Rosemary Caron, who has worked to diminish lead poisoning among refugee children throughout her career as a public health practitioner and researcher, knows a thing or 20 about that persistent problem. But it wasn’t until mentoring a student on a research project that she learned there was no Somali word for “lead poisoning.”
“That simple phrase nailed it for me, why this work is so hard,” she says, noting that Somalis comprise a significant number of the Manchester refugees she’s targeting. It also speaks to why, after successful careers in bench science and public health, Caron calls teaching a passion and even a calling.
“When I’m able to get my students thinking about how they’re going to contribute to society and how public health can be a tool to make that happen—it’s almost a magical moment,” she says.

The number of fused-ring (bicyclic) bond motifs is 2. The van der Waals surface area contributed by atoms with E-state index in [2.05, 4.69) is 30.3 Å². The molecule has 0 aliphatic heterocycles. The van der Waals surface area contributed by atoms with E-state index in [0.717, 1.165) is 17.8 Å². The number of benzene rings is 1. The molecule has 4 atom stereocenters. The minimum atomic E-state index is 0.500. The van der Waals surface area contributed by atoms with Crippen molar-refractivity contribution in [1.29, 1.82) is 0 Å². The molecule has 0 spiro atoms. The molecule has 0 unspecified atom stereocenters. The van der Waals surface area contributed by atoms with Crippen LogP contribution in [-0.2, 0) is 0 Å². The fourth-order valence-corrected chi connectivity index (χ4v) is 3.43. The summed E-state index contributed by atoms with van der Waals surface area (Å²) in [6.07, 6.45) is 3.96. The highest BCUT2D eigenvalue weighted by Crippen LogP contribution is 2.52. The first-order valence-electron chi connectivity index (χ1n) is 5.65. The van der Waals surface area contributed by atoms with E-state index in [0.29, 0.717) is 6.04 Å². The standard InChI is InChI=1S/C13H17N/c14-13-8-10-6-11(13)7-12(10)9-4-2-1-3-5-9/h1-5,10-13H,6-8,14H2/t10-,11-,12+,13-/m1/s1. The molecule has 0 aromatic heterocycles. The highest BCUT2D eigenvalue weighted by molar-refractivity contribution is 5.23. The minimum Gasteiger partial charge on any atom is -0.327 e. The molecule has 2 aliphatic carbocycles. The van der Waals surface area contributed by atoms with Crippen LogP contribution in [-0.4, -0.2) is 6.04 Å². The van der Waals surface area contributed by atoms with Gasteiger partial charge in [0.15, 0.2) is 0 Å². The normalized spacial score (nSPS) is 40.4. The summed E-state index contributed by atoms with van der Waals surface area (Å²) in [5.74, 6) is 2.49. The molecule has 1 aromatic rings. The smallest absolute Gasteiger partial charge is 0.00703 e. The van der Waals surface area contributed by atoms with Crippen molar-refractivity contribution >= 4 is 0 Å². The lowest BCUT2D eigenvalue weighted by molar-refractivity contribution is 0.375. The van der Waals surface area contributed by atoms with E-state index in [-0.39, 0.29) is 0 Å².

Caron not only teaches public health, she devotes a portion of her research to developing curricula and pedagogical frameworks that will produce the best possible public health practitioners. She’s motivated, in part, by a professional pipeline that threatens to dry up as older workers retire. “If we’re going to be a society that is going to handle this century’s series of public health issues, we’ve got to prepare our students younger, in addition to preparing them at the master’s level,” she says.
James Lewis, associate professor and chair of the Department of Health Management and Policy, calls Caron a star by any measure. “Students’ comments regarding Rosemary’s teaching are the sort that all instructors seek,” he says, adding that she effectively taps her professional experience to bring real-world examples and guests into the classroom.
Linking her work as a practitioner to the next generation of public health leaders—and learning a bit about the Somali language—rewards and sustains Caron. “I feel like I’m doing what I was meant to do,” she says. “I needed to take the path I did to see how it all connected.”